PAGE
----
OCZ ReaperX PC2-6400 4Gb DDR2 Kit
Packaging & Appearance
An area I often moan about on memory kits is the over-use of the plastic blister style packaging. Sure it allows the modules contained within to be seen in their full glory when placed on retailers shelves, but it offers very little in the way of protection during shipping and takes away some of the excitement when unpacking your latest purchase.
As we can see from the images below, OCZ have chosen this packaging method for their ReaperX kit. However, with the kit coming in at an extremely competitive price point, I think we can let OCZ off the hook this time round ;)
The front of the packaging is fairly standard, with OCZ using a cardboard insert printed with an orange and grey background to help highlight the modules. While no information on the modules is printed on the insert, OCZ have taken the liberty of placing a specification sticker towards the bottom of the packaging that will help users identify what modules are contained within.
Due to the shape of the heatspreaders on the ReaperX kit, OCZ have had to modify the back of the packaging slightly to accommodate the heatpipe fins. While this may have been a necessity to get the kit fitting snugly inside the packaging, OCZ have used it to their full potential by printing a technical diagram and brief description on how the heatpipe system works at the back of the insert card.
Back when we reviewed the original OCZ Reaper PC2-8500
kit, it's unique looks were met with mixed responses. While the kit certainly performed admirably and the heatspreaders managed to keep the memory cool even at high voltages, the copper full-loop heatpipe system certainly wasn't as pretty as OCZ's FlexXLC kits. With this in mind, let's take a look at what the ReaperX kit has to offer...
The appearance of the ReaperX kit can only be described as: WOW! While the heatspreaders do certainly borrow some elements from Thermalright's HR07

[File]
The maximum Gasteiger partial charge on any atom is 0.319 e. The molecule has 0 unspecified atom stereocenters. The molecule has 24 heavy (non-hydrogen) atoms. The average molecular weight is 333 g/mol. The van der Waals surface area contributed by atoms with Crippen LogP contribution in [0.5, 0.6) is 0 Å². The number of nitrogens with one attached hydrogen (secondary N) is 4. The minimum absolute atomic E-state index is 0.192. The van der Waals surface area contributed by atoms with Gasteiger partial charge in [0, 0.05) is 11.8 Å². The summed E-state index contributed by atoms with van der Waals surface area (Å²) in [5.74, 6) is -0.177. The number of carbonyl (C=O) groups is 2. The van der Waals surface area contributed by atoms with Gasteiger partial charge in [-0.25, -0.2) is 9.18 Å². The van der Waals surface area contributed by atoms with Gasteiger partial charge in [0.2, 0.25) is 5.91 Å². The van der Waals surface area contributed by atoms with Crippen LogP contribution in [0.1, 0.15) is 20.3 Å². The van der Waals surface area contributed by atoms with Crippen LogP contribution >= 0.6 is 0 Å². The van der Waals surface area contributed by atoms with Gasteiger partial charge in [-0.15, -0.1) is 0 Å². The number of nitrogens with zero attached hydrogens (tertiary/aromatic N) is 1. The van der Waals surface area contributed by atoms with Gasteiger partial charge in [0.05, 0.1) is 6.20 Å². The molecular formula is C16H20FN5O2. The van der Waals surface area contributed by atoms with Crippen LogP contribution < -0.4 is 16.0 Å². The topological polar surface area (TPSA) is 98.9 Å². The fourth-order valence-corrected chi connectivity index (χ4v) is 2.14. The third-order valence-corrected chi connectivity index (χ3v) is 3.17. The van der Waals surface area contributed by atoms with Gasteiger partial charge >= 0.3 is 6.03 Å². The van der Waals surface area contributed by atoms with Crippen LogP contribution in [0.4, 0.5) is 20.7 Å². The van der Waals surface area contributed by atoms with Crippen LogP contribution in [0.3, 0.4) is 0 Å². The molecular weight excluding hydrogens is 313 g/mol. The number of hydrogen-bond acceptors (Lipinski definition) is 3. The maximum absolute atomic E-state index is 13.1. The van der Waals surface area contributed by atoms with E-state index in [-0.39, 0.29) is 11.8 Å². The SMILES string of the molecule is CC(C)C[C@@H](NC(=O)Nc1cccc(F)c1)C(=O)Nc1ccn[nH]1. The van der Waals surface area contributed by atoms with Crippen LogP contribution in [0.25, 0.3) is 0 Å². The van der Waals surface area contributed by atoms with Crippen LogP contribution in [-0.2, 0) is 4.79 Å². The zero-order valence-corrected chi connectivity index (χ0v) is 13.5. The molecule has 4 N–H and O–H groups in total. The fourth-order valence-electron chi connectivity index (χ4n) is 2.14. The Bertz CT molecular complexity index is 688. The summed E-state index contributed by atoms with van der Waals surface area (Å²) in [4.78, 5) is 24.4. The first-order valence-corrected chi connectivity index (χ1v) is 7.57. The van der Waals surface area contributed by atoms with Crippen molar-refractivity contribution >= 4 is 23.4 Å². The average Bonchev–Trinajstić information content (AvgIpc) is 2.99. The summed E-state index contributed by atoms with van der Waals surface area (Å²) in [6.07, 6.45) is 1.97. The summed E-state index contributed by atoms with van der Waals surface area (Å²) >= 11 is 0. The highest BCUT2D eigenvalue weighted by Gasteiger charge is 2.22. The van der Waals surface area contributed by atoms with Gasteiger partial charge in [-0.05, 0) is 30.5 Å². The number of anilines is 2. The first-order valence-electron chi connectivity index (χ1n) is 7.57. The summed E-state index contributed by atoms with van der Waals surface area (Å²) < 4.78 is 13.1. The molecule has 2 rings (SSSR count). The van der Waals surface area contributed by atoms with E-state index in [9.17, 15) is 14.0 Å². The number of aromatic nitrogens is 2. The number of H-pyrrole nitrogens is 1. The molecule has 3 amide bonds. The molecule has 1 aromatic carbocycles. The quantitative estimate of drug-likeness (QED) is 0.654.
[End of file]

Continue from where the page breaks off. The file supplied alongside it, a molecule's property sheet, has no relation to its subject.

, the ReaperX kit looks far more sleek and the inter-woven fins attached to each of the heatpipes keeps the modules far more compact. OCZ have also improved the appearance of the copper heatpipes by nickel plating them to match with the rest of the black/silver colour scheme.
Unlike OCZ's original Reaper kit, the ReaperX cooling system consists of two totally independent heatpipes that pass along the entire length of the heatspreader. Each filled with a small quantity of liquid that evaporates when heated, taking the heat away from the surface of the memory. The liquid vapour then passes to the top of the heatpipe where it is cooled by the large array of aluminium fins. Once the vapor has cooled, it returns to a liquid, falls back down to the heat source and can begin the whole process again.
Due to the above average weight of the heatspreaders, OCZ have decided to hold them in place with three screws at the top of the modules in addition to the usual sticky thermal pads. This certainly made identifying the IC's used on the PCB extremely difficult, with the sticky pads only separating from the modules once they'd been heated.
Unfortunately, even with the heatspreaders removed, the ReaperX kit gave away no clues as to what IC's had been used. As we can see from above, the IC's have been printed with the OCZ logo and the following series of numbers: X42P3288I-25C / 0748R. Maybe OCZ can shed some light on what's behind the ReaperX series!
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